“I set up my coaching business, for example, when my coaching supervisor suggested I had in-depth knowledge of coaching that could be used to establish a private practice. I would not have realised this at that stage in my life had it not been for this constructive feedback.”
In her article, Career confidence, Sarah shares her top 12 tips for bolstering career confidence.
6. It’s OK to need support
Life coach Nikki Emerton wants us to remember that humans are wired for connection and investing in ourselves is an act of self-care.
“Remember that we all need a little help at some point. We were designed to be a part of a tribe and, within that tribe, we could embrace our differences and, together, we could provide extensive and varied perspectives to a vast range of situations.
“You invest in servicing your car, and you probably invest in others more than you do yourself. You cannot pour from an empty cup, and the next time you fly you will notice that the cabin crew will tell you to put your own oxygen mask first before assisting others.”
In her article, Building your own self-esteem, Nikki shares four ways to take control of your life.
When you trust the voice on the inside more than the doubters on the outside, you’re really taking control of your life. But the journey to cultivating that inner trust, the belief in yourself that you are capable, you can do, and you do deserve it isn’t a straightforward one. As with everything in this life worth having, there will be trials and tribulations, unexpected challenges, and you will need to persevere in the face of adversity even if those around you decide to give up. With this in mind, dedicating a small portion of your day to developing this level of self-confidence can help you express yourself and live life on your own terms.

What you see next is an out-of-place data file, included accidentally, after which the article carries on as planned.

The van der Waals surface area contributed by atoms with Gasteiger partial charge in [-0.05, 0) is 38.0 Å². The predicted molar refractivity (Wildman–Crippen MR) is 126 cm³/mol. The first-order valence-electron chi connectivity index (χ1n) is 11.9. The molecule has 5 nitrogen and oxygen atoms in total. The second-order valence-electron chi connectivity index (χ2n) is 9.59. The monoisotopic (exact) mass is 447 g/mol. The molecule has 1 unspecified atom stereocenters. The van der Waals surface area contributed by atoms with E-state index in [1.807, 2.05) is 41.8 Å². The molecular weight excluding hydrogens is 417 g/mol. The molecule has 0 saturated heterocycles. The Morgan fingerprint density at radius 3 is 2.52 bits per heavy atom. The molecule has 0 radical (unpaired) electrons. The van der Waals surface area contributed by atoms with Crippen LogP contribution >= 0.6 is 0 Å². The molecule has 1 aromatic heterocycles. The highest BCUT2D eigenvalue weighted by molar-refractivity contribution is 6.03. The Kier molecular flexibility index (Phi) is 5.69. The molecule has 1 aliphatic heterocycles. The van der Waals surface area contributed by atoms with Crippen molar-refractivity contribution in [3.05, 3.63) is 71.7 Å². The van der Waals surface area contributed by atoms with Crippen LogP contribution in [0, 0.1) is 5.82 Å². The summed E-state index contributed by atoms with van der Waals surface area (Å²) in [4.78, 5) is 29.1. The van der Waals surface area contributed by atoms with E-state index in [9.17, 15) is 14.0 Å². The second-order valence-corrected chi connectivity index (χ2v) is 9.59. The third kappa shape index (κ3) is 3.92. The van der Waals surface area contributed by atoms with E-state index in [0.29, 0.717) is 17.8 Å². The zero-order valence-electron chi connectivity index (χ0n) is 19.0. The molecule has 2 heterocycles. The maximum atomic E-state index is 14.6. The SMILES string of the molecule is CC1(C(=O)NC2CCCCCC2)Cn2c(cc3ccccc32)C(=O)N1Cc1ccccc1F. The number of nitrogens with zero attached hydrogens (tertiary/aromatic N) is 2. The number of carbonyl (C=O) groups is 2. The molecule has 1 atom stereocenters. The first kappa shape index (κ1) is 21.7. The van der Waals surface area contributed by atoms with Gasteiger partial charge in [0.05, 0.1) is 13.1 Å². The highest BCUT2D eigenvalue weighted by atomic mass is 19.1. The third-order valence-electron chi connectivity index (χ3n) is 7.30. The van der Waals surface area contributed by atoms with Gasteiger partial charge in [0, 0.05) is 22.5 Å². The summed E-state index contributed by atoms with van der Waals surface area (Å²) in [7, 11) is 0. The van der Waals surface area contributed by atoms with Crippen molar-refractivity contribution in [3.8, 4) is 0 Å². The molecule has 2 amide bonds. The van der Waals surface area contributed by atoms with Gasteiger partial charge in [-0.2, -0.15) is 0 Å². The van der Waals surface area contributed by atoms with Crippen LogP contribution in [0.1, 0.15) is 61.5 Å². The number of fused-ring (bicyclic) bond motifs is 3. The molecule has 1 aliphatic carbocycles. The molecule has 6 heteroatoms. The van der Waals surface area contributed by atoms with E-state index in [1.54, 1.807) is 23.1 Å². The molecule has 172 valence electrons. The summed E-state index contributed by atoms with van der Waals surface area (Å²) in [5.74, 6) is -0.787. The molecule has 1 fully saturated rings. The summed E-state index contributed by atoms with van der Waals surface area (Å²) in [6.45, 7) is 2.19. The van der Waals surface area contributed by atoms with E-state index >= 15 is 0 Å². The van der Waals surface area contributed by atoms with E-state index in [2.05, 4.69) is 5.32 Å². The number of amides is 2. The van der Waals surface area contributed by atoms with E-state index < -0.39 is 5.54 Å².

There are a million ways to solve a puzzle as the saying goes, but in our fast-paced, time-poor society, utilising the Pareto principle can give us a key advantage. This is the idea that approximately 80% of results come from 20% of our work.
So how do we choose where to focus? Fortunately, the latest developments in neuroscience can lend us a helping hand. Combining years of research with over a decade of empirical evidence, there are six key steps to developing self-confidence.
Exercise has long been known to have a plethora of beneficial effects on both body and mind. As neuroscience gains a deeper understanding of how exercise creates those feel-good chemicals, it is the foundation of strong self-confidence.
In addition to the health benefits, exercise provides a challenge and a subsequent achievement, it increases stamina, focus and concentration. It can clear the mind of negative thoughts and be used to change your energy in just a few short minutes. Explore different options until you find something you enjoy and commit to a short period of exercise daily.